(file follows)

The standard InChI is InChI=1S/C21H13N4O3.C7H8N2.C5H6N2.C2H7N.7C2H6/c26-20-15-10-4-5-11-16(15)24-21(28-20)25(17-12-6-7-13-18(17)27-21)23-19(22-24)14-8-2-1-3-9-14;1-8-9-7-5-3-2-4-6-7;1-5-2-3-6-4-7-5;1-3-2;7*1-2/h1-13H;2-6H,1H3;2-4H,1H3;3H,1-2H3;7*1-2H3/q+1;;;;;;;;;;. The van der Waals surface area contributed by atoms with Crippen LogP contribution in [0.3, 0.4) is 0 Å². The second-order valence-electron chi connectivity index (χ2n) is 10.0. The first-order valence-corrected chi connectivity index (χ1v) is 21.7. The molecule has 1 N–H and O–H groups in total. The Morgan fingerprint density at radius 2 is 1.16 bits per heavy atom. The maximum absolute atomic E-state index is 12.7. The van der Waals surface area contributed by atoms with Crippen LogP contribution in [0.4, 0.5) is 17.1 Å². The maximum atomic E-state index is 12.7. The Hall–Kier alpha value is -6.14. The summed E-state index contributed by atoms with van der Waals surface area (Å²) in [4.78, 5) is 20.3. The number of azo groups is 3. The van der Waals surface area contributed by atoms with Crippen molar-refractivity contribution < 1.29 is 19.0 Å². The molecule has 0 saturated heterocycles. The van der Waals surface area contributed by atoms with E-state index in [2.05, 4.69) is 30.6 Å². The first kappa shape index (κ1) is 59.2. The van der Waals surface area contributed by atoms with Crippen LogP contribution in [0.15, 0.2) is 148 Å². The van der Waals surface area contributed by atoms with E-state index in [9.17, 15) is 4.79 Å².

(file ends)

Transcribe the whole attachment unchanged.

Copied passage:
The standard InChI is InChI=1S/C21H13N4O3.C7H8N2.C5H6N2.C2H7N.7C2H6/c26-20-15-10-4-5-11-16(15)24-21(28-20)25(17-12-6-7-13-18(17)27-21)23-19(22-24)14-8-2-1-3-9-14;1-8-9-7-5-3-2-4-6-7;1-5-2-3-6-4-7-5;1-3-2;7*1-2/h1-13H;2-6H,1H3;2-4H,1H3;3H,1-2H3;7*1-2H3/q+1;;;;;;;;;;. The van der Waals surface area contributed by atoms with Crippen LogP contribution in [0.3, 0.4) is 0 Å². The second-order valence-electron chi connectivity index (χ2n) is 10.0. The first-order valence-corrected chi connectivity index (χ1v) is 21.7. The molecule has 1 N–H and O–H groups in total. The Morgan fingerprint density at radius 2 is 1.16 bits per heavy atom. The maximum absolute atomic E-state index is 12.7. The van der Waals surface area contributed by atoms with Crippen LogP contribution in [0.4, 0.5) is 17.1 Å². The maximum atomic E-state index is 12.7. The Hall–Kier alpha value is -6.14. The summed E-state index contributed by atoms with van der Waals surface area (Å²) in [4.78, 5) is 20.3. The number of azo groups is 3. The van der Waals surface area contributed by atoms with Crippen molar-refractivity contribution < 1.29 is 19.0 Å². The molecule has 0 saturated heterocycles. The van der Waals surface area contributed by atoms with E-state index in [2.05, 4.69) is 30.6 Å². The first kappa shape index (κ1) is 59.2. The van der Waals surface area contributed by atoms with Crippen LogP contribution in [0.15, 0.2) is 148 Å². The van der Waals surface area contributed by atoms with E-state index in [9.17, 15) is 4.79 Å².